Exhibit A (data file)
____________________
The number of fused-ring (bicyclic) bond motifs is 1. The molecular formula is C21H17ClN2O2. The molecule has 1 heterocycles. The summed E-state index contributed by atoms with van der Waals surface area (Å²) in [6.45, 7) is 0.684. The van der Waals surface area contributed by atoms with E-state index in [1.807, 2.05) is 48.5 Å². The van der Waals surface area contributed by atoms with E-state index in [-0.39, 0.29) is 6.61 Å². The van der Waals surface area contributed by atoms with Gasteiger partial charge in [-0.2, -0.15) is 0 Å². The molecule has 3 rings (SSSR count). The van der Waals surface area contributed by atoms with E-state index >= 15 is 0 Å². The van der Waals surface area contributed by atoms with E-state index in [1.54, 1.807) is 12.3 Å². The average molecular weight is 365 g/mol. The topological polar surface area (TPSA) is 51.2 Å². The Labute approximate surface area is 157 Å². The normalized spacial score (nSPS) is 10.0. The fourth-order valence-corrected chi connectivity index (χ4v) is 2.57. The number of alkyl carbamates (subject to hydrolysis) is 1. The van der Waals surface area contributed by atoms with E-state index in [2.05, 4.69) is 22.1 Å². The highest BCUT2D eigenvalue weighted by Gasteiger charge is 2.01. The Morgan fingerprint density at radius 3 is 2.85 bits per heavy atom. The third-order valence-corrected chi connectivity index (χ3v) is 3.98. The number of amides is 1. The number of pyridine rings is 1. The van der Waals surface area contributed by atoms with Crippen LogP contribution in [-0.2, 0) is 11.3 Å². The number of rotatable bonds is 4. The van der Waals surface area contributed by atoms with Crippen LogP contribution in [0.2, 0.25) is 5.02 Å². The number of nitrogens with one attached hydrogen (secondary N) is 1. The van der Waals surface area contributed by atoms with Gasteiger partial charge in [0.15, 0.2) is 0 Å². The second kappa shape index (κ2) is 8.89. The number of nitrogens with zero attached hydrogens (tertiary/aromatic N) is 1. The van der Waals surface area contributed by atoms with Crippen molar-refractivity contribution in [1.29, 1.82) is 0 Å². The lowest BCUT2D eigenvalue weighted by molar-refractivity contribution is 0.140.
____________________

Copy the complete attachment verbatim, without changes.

The number of fused-ring (bicyclic) bond motifs is 1. The molecular formula is C21H17ClN2O2. The molecule has 1 heterocycles. The summed E-state index contributed by atoms with van der Waals surface area (Å²) in [6.45, 7) is 0.684. The van der Waals surface area contributed by atoms with E-state index in [1.807, 2.05) is 48.5 Å². The van der Waals surface area contributed by atoms with E-state index in [-0.39, 0.29) is 6.61 Å². The van der Waals surface area contributed by atoms with Gasteiger partial charge in [-0.2, -0.15) is 0 Å². The molecule has 3 rings (SSSR count). The van der Waals surface area contributed by atoms with E-state index >= 15 is 0 Å². The van der Waals surface area contributed by atoms with E-state index in [1.54, 1.807) is 12.3 Å². The average molecular weight is 365 g/mol. The topological polar surface area (TPSA) is 51.2 Å². The Labute approximate surface area is 157 Å². The normalized spacial score (nSPS) is 10.0. The fourth-order valence-corrected chi connectivity index (χ4v) is 2.57. The number of alkyl carbamates (subject to hydrolysis) is 1. The van der Waals surface area contributed by atoms with E-state index in [2.05, 4.69) is 22.1 Å². The highest BCUT2D eigenvalue weighted by Gasteiger charge is 2.01. The Morgan fingerprint density at radius 3 is 2.85 bits per heavy atom. The third-order valence-corrected chi connectivity index (χ3v) is 3.98. The number of amides is 1. The number of pyridine rings is 1. The van der Waals surface area contributed by atoms with Crippen LogP contribution in [-0.2, 0) is 11.3 Å². The number of rotatable bonds is 4. The van der Waals surface area contributed by atoms with Crippen LogP contribution in [0.2, 0.25) is 5.02 Å². The number of nitrogens with one attached hydrogen (secondary N) is 1. The van der Waals surface area contributed by atoms with Gasteiger partial charge in [0.15, 0.2) is 0 Å². The second kappa shape index (κ2) is 8.89. The number of nitrogens with zero attached hydrogens (tertiary/aromatic N) is 1. The van der Waals surface area contributed by atoms with Crippen molar-refractivity contribution in [1.29, 1.82) is 0 Å². The lowest BCUT2D eigenvalue weighted by molar-refractivity contribution is 0.140.